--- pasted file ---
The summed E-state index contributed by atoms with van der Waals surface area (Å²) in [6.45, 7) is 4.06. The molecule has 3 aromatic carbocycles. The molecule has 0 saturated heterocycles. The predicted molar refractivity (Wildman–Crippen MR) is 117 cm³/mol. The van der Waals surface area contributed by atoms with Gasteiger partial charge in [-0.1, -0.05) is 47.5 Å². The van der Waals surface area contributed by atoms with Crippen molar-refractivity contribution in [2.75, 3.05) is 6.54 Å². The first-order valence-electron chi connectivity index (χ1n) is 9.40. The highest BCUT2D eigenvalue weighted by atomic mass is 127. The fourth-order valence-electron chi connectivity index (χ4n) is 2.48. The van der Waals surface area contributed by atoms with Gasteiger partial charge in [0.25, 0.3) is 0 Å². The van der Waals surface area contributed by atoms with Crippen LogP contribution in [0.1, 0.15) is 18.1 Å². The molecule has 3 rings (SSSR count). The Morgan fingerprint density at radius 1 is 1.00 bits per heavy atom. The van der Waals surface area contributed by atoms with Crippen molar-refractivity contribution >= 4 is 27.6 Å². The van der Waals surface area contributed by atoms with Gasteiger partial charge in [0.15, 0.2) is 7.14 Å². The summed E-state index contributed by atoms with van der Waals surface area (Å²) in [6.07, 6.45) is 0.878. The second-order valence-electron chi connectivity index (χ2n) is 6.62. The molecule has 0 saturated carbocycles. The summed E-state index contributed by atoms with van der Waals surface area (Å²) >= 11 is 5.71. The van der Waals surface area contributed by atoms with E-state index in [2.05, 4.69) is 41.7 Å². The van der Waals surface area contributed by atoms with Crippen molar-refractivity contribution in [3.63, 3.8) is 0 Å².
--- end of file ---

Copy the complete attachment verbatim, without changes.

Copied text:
The summed E-state index contributed by atoms with van der Waals surface area (Å²) in [6.45, 7) is 4.06. The molecule has 3 aromatic carbocycles. The molecule has 0 saturated heterocycles. The predicted molar refractivity (Wildman–Crippen MR) is 117 cm³/mol. The van der Waals surface area contributed by atoms with Gasteiger partial charge in [-0.1, -0.05) is 47.5 Å². The van der Waals surface area contributed by atoms with Crippen molar-refractivity contribution in [2.75, 3.05) is 6.54 Å². The first-order valence-electron chi connectivity index (χ1n) is 9.40. The highest BCUT2D eigenvalue weighted by atomic mass is 127. The fourth-order valence-electron chi connectivity index (χ4n) is 2.48. The van der Waals surface area contributed by atoms with Gasteiger partial charge in [0.25, 0.3) is 0 Å². The van der Waals surface area contributed by atoms with Crippen LogP contribution in [0.1, 0.15) is 18.1 Å². The molecule has 3 rings (SSSR count). The Morgan fingerprint density at radius 1 is 1.00 bits per heavy atom. The van der Waals surface area contributed by atoms with Crippen molar-refractivity contribution >= 4 is 27.6 Å². The van der Waals surface area contributed by atoms with Gasteiger partial charge in [0.15, 0.2) is 7.14 Å². The summed E-state index contributed by atoms with van der Waals surface area (Å²) in [6.07, 6.45) is 0.878. The second-order valence-electron chi connectivity index (χ2n) is 6.62. The molecule has 0 saturated carbocycles. The summed E-state index contributed by atoms with van der Waals surface area (Å²) >= 11 is 5.71. The van der Waals surface area contributed by atoms with E-state index in [2.05, 4.69) is 41.7 Å². The van der Waals surface area contributed by atoms with Crippen molar-refractivity contribution in [3.63, 3.8) is 0 Å².